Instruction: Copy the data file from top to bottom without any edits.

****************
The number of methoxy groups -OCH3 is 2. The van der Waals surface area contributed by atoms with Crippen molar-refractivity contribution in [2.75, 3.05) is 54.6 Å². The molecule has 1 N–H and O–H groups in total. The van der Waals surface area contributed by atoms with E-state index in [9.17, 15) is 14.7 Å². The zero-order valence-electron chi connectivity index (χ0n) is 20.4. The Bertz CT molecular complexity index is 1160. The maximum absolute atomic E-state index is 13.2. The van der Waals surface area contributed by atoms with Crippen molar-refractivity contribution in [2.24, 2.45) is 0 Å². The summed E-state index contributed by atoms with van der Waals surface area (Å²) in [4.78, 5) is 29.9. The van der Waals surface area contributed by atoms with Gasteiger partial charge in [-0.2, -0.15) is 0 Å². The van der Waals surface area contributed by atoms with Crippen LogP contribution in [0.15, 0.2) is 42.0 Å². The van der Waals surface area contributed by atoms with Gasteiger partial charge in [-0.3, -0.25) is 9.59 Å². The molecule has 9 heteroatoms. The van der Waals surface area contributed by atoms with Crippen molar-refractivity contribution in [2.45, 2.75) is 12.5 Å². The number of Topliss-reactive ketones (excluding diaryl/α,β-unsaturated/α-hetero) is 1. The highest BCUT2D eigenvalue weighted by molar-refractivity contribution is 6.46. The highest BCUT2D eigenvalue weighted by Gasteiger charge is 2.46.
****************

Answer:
The number of methoxy groups -OCH3 is 2. The van der Waals surface area contributed by atoms with Crippen molar-refractivity contribution in [2.75, 3.05) is 54.6 Å². The molecule has 1 N–H and O–H groups in total. The van der Waals surface area contributed by atoms with E-state index in [9.17, 15) is 14.7 Å². The zero-order valence-electron chi connectivity index (χ0n) is 20.4. The Bertz CT molecular complexity index is 1160. The maximum absolute atomic E-state index is 13.2. The van der Waals surface area contributed by atoms with Crippen molar-refractivity contribution in [2.24, 2.45) is 0 Å². The summed E-state index contributed by atoms with van der Waals surface area (Å²) in [4.78, 5) is 29.9. The van der Waals surface area contributed by atoms with Gasteiger partial charge in [-0.2, -0.15) is 0 Å². The van der Waals surface area contributed by atoms with Crippen LogP contribution in [0.15, 0.2) is 42.0 Å². The van der Waals surface area contributed by atoms with Gasteiger partial charge in [-0.3, -0.25) is 9.59 Å². The molecule has 9 heteroatoms. The van der Waals surface area contributed by atoms with Crippen molar-refractivity contribution in [2.45, 2.75) is 12.5 Å². The number of Topliss-reactive ketones (excluding diaryl/α,β-unsaturated/α-hetero) is 1. The highest BCUT2D eigenvalue weighted by molar-refractivity contribution is 6.46. The highest BCUT2D eigenvalue weighted by Gasteiger charge is 2.46.